Startups Turn To Cowtown Angels, Not ‘Shark Tank’

By Steve Kaskovich
Fort Worth Star-Telegram.

FORT WORTH

‘Tis the season for angels. But in the Fort Worth business community, angel investors are making year-round appearances.

For the past two years, a group of local investors called the Cowtown Angels has been meeting regularly, hearing pitches from up-and-coming entrepreneurs in need of seed money for their fledgling ventures.

Think of it as Fort Worth’s version of Shark Tank, the popular ABC show starring Mark Cuban, but with less conflict and self importance, and more collaboration.

So far, the group of finance professionals, retired executives, entrepreneurs and members of wealthy families has pumped more than $6 million into about a dozen promising companies, including a local company that developed sprayer technology used to disinfect apartments of Ebola victims in Dallas and another developing an eye treatment to help adults avoid reading glasses.

The angel investor group was the brainchild of Darlene Boudreaux, executive director of Tech Fort Worth, the business incubator located at the old James E. Guinn school south of downtown. Tech Fort Worth provides startups with a variety of services such as counseling on business plans, marketing and legal issues as well as offering office space.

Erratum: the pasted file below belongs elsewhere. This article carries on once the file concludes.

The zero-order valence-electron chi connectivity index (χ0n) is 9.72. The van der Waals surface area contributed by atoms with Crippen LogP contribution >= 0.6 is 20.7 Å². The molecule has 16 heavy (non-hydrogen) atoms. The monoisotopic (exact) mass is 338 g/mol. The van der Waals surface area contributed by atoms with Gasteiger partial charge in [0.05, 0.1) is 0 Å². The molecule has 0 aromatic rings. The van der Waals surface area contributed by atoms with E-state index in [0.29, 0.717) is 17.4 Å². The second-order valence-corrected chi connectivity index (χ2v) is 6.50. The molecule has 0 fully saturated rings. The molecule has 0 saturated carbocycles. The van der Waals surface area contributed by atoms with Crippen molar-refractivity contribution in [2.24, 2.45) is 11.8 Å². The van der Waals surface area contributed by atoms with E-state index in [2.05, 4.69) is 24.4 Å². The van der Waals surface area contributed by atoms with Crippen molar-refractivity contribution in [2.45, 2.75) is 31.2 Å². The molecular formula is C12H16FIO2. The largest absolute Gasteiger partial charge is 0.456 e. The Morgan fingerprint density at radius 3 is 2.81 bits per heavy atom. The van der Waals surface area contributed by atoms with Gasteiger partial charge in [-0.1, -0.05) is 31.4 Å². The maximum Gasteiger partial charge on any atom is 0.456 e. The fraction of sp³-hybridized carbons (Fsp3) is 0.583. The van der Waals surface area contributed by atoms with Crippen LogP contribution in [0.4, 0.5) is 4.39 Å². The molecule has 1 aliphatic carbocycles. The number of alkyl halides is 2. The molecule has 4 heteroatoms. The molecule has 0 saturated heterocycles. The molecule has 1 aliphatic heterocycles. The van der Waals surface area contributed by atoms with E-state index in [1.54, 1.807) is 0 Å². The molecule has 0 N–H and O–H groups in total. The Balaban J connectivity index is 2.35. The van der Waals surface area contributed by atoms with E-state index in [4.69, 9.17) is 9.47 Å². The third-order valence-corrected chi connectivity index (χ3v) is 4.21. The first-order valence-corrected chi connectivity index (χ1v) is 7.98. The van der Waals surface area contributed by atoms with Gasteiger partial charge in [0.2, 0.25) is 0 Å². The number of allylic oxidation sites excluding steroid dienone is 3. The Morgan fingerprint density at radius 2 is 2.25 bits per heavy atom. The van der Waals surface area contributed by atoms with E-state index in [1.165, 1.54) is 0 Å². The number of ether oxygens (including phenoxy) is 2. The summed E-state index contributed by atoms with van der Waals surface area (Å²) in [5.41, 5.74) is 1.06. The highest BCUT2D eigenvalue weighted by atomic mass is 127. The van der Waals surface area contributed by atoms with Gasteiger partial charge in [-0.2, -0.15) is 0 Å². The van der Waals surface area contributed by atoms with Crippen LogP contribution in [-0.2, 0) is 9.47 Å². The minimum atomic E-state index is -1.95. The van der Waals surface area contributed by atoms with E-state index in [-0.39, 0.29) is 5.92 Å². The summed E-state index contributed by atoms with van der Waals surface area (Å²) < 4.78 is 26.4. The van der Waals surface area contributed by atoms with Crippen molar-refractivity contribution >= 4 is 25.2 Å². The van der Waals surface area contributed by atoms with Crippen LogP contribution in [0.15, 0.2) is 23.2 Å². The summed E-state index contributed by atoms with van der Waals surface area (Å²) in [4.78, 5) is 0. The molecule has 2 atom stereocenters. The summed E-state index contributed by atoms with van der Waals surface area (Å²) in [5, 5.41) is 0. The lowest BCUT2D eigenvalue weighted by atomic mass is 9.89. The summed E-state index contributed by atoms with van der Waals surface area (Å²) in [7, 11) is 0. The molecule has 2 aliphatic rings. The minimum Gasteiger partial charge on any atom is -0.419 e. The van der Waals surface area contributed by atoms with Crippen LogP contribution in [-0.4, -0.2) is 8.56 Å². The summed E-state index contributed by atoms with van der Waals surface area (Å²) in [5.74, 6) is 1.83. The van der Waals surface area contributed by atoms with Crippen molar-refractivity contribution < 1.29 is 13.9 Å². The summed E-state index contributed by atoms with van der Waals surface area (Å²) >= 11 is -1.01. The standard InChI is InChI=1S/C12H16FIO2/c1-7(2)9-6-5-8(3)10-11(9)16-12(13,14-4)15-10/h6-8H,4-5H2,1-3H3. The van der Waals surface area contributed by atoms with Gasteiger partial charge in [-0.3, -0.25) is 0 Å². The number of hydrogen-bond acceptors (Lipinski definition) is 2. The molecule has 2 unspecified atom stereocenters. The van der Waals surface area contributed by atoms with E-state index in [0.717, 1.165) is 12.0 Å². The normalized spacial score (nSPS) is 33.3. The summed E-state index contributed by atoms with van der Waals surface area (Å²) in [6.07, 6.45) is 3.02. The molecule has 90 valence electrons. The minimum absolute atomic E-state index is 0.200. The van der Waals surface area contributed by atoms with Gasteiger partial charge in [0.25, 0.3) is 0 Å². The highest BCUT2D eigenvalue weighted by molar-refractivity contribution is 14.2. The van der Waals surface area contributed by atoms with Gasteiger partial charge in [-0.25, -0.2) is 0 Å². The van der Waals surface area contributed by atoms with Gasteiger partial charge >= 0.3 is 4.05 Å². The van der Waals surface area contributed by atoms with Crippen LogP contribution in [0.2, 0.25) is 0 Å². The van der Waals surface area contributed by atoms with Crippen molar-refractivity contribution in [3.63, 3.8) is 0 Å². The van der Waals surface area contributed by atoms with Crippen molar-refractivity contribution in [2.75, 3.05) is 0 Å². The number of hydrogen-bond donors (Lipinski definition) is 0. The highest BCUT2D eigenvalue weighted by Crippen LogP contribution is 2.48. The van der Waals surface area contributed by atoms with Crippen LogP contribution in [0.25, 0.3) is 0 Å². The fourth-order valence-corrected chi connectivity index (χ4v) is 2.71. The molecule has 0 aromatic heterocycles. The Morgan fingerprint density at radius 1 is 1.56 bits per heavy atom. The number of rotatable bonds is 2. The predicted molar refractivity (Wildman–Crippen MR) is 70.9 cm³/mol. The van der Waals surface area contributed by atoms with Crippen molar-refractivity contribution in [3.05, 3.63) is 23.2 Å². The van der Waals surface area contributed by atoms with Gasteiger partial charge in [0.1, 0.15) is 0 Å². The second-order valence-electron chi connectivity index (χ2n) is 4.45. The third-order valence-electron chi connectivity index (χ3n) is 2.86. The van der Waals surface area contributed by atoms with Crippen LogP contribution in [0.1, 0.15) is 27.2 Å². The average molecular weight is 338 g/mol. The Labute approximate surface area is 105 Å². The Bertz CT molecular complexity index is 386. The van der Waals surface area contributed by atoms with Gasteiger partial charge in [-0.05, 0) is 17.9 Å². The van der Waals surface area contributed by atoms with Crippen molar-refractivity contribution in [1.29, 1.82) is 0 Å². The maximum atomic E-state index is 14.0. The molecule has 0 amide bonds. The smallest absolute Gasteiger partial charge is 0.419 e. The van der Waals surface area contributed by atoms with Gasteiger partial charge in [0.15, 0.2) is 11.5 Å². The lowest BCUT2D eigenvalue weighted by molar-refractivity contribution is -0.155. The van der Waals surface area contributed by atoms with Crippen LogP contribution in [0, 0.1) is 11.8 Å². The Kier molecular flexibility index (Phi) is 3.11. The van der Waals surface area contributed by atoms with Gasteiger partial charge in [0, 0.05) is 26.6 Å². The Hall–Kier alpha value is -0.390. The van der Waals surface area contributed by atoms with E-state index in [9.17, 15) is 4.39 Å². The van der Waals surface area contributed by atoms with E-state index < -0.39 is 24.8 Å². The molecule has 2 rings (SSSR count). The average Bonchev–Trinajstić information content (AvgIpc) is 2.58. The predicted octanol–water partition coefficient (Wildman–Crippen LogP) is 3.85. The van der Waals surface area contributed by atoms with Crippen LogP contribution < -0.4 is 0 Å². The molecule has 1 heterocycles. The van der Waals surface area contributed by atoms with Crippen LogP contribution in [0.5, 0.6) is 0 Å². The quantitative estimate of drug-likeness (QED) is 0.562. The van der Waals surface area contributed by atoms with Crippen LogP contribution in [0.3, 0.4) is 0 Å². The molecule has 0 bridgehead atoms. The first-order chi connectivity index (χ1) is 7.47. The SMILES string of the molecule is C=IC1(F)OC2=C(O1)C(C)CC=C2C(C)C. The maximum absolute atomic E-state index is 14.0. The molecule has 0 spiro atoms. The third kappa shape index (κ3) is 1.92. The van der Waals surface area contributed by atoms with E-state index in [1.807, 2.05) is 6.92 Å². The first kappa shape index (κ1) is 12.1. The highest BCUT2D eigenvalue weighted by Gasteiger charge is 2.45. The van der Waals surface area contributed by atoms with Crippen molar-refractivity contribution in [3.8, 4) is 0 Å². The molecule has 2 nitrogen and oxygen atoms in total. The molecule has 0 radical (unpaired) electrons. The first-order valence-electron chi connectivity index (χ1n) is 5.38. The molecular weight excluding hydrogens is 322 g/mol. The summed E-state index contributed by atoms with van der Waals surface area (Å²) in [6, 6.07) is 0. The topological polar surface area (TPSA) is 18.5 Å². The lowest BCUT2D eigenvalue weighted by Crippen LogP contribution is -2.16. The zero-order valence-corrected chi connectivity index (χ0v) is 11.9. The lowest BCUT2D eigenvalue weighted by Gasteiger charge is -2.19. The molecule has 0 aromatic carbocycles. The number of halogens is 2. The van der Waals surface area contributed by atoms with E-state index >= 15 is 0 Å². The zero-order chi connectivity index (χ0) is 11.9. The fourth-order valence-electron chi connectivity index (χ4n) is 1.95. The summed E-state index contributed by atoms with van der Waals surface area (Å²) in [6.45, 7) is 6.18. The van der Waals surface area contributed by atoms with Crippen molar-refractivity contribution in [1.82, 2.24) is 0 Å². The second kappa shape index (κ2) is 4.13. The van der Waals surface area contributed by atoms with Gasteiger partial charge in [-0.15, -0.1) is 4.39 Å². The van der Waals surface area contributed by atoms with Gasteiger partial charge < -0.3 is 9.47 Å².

A successful entrepreneur herself who built up and sold the Grand Prairie drug manufacturer PharmaFab, Boudreaux saw a need to connect entrepreneurs with local investors. She first launched the North Texas Angel Network out of Tech Fort Worth, but it mostly attracted investors from Dallas and eventually split off on its own.

Boudreaux then decided she needed to attract Fort Worth investors to support local startups, and the Cowtown Angels group was born. It’s part of a growing network of such groups throughout Texas, which typically fill funding needs for startups after they’ve exhausted capital raised from family and friends.

Currently, the group has about 30 members, who meet monthly at UT Arlington’s Fort Worth Center, in the old Santa Fe freight building on the edge of downtown. Investors hear short presentations from a handful of companies before deciding whether to invest.

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